The naked truth about nude art

By Zhou Wenting (China Daily)
Updated: 2010-12-10 06:52
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Studios get a dressing down over a new form of private photo shoots. Zhou Wenting in Beijing reports.

The naked truth about nude art

Xiao Yu (not her real name) smiled as she flipped through her favorite photo album - a collection of nude portraits she recently posed for at a Beijing studio.

"A beautiful body deserves pride," said the 23-year-old. "I wanted to preserve the memory of youth, when the body is at its physical peak."

Although unabashed in private, perhaps the fact that Xiao Yu did not want to be quoted under her real name for fear of upsetting her family or bosses at the media organization where she works tells a different story.

A growing number of Chinese people are now choosing to go nude for posterity, particularly young women and new brides. However, the trend is not supported by everyone.

"Nude photos are unhealthy," warned He Lina, chairwoman of the Shanghai Wedding Trade Association, a group that is urging authorities to ban studios from the practice.

And it is not just a matter of morality; critics also claim the images could be misused and even illegally distributed as pornography.

Few photography studios make a big noise about their nude services, either in-store or online, yet the vast majority are taking advantage of the peak in demand.

Photographers who talked to China Daily said customers fall largely into three categories: college students, newlyweds and women aged about 30 who want to "capture their shapes" before they have a baby.

According to Zhou Xiaozheng, a sociologist at Renmin University of China, the development proves China has "diversified from its conservative past" and boasts a more open social atmosphere.

However, He in Shanghai, whose group is pushing for a clampdown on studios, dismissed the trend as simply "a novelty" and claimed nude bridal shoots "show disrespect to the country's wedding customs, which are traditionally sacred and serious".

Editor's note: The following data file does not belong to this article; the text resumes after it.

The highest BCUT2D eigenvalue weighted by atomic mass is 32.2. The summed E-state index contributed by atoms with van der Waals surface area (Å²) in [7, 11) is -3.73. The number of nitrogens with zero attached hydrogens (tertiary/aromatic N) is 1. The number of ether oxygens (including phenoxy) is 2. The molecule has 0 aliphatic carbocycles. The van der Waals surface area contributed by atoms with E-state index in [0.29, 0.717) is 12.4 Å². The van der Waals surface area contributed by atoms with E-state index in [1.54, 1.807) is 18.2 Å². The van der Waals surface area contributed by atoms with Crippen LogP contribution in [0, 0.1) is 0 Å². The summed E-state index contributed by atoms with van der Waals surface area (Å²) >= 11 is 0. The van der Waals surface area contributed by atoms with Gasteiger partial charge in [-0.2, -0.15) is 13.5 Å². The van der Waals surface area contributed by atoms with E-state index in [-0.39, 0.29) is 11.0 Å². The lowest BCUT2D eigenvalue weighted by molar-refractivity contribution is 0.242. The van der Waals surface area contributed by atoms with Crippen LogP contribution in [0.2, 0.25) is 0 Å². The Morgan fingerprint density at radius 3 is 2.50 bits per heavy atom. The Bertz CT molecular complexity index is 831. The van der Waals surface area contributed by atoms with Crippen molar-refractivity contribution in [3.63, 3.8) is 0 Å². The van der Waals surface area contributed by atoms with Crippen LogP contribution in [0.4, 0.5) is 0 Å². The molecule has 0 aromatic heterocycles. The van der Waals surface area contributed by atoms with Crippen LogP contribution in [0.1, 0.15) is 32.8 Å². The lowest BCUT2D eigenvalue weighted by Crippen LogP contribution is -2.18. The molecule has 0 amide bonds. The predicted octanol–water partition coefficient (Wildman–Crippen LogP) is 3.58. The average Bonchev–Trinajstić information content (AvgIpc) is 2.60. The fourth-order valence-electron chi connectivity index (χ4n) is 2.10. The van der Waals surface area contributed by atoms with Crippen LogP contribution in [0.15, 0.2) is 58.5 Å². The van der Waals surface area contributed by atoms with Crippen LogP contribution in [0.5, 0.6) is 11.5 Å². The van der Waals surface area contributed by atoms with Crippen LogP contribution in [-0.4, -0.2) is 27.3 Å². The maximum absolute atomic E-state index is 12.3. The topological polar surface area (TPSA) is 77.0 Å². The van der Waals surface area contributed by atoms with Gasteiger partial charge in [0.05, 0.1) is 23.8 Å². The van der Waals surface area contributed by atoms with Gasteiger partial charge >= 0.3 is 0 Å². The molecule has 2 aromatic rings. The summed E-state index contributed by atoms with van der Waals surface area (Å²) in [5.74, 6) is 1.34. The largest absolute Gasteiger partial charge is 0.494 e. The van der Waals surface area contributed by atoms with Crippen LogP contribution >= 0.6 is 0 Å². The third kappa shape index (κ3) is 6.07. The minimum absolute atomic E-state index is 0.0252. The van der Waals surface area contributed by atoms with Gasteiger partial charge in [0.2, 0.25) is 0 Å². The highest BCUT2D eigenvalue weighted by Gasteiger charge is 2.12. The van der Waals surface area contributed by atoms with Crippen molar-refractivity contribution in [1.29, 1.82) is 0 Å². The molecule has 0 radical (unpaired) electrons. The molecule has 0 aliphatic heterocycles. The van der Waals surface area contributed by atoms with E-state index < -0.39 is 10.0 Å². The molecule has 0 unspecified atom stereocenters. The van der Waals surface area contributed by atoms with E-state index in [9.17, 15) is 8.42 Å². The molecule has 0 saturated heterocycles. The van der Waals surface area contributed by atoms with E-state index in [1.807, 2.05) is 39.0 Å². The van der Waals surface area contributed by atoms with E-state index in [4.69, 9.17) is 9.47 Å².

"We were young once and we understand the idea of wanting to keep a memory of that eternal beauty, but that doesn't justify taking nude photos that have nothing to do with art," said the 56-year-old.

The association boss explained that her favorite picture was taken when she was about 20 years old. In it, she is wearing a white shirt and blue trousers, a typical outfit at the time.

"The clothes were not tight but I can still make out my curves," said He. "I think this is a good way to remember my youth. You don't have to be naked."

Market takes off

Many people disagree with He. Industry insiders say the photography market is booming thanks to massive demand for naked portraits; and it is not just in China's more fashionable cities.

From Harbin in far northeastern Heilongjiang province to Chengdu in far southwestern Sichuan province, professional studios are reporting an increasing number of inquiries about nude shoots.

"I first noticed the phenomenon when I began working in Shanghai (six years ago) but it's no longer a small thing," said Wei Tianjian, 45, a Taiwan native who works at a prestigious studio in Shanghai. "I've already taken nude portraits for two women this year and I'm just one of nine photographers here."

The popularity has also boosted profits, with most businesses charging extra for clients who want the "stripped down" option.

At Dayu Photo Studio, a company that has branches throughout China, a nude shoot costs 2,999 yuan ($450), four times that of its standard portrait service.

"When (the model) doesn't have any clothes on, it's more demanding for the photographer to design the layout, find the perfect angles and create an ideal effect," explained a 30-year-old customer service manager surnamed Ou at Dayu's Beijing office.

"The pictures can be indoors or outdoors, the model can cover the most private parts with a flower, a piece of chiffon or they could use nothing at all. They are the decision-makers about their photos," she added, while showing some sample pictures published on the company's website.

Xiao Yu, who admitted to going on a two-week diet before her shoot as she did not want to see her "muffin top" years later, said she feels nude pictures are about women being outgoing and confident, and have nothing to do with being disrespectful.

"Girls used to wear one-piece swimsuits but now many prefer bikinis, which indicates an open-mindedness in the new era," she said. "It is exactly the same with photography."

Several psychologists also endorsed nude photographs as a way to appreciate youth, suggesting that it is helping Chinese society to break a long-standing taboo.

"We keep photos of naked babies; why can't we keep those of our mature bodies?" asked Ji Xuesong, deputy chief physician at Peking University's clinical psychology center.

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